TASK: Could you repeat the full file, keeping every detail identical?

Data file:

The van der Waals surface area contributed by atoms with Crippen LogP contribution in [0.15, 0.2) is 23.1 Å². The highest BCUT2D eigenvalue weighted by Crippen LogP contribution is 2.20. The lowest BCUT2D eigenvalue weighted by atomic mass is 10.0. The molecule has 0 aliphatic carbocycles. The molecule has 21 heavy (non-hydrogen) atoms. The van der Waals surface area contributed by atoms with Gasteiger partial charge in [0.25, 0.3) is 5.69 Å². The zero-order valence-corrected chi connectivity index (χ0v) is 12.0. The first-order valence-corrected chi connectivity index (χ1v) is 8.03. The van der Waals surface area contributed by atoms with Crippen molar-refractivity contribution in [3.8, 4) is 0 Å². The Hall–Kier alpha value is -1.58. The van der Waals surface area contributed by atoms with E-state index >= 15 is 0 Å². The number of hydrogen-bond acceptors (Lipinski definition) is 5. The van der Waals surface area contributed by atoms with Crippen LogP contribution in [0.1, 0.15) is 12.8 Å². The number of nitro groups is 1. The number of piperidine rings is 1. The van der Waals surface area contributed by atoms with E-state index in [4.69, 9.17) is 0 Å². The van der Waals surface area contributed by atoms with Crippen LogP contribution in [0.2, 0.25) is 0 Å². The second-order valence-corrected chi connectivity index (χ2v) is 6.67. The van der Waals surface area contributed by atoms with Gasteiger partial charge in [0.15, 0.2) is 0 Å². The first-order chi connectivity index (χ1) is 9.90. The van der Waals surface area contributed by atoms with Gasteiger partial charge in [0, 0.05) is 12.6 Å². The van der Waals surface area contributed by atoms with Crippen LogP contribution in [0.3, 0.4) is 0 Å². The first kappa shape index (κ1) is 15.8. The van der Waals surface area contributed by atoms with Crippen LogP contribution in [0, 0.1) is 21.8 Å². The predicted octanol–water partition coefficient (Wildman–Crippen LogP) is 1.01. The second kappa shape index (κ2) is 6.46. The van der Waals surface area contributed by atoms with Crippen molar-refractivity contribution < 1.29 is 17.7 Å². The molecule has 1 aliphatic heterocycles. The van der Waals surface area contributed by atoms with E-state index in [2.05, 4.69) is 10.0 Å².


The van der Waals surface area contributed by atoms with Crippen LogP contribution in [0.15, 0.2) is 23.1 Å². The highest BCUT2D eigenvalue weighted by Crippen LogP contribution is 2.20. The lowest BCUT2D eigenvalue weighted by atomic mass is 10.0. The molecule has 0 aliphatic carbocycles. The molecule has 21 heavy (non-hydrogen) atoms. The van der Waals surface area contributed by atoms with Gasteiger partial charge in [0.25, 0.3) is 5.69 Å². The zero-order valence-corrected chi connectivity index (χ0v) is 12.0. The first-order valence-corrected chi connectivity index (χ1v) is 8.03. The van der Waals surface area contributed by atoms with Crippen molar-refractivity contribution in [3.8, 4) is 0 Å². The Hall–Kier alpha value is -1.58. The van der Waals surface area contributed by atoms with E-state index >= 15 is 0 Å². The number of hydrogen-bond acceptors (Lipinski definition) is 5. The van der Waals surface area contributed by atoms with Crippen LogP contribution in [0.1, 0.15) is 12.8 Å². The number of nitro groups is 1. The number of piperidine rings is 1. The van der Waals surface area contributed by atoms with E-state index in [4.69, 9.17) is 0 Å². The van der Waals surface area contributed by atoms with Crippen LogP contribution in [0.2, 0.25) is 0 Å². The second-order valence-corrected chi connectivity index (χ2v) is 6.67. The van der Waals surface area contributed by atoms with Gasteiger partial charge in [0.15, 0.2) is 0 Å². The first-order chi connectivity index (χ1) is 9.90. The van der Waals surface area contributed by atoms with Gasteiger partial charge in [0, 0.05) is 12.6 Å². The van der Waals surface area contributed by atoms with Crippen LogP contribution in [0.3, 0.4) is 0 Å². The first kappa shape index (κ1) is 15.8. The van der Waals surface area contributed by atoms with Crippen LogP contribution in [0, 0.1) is 21.8 Å². The predicted octanol–water partition coefficient (Wildman–Crippen LogP) is 1.01. The second kappa shape index (κ2) is 6.46. The van der Waals surface area contributed by atoms with Crippen molar-refractivity contribution < 1.29 is 17.7 Å². The molecule has 1 aliphatic heterocycles. The van der Waals surface area contributed by atoms with E-state index in [2.05, 4.69) is 10.0 Å².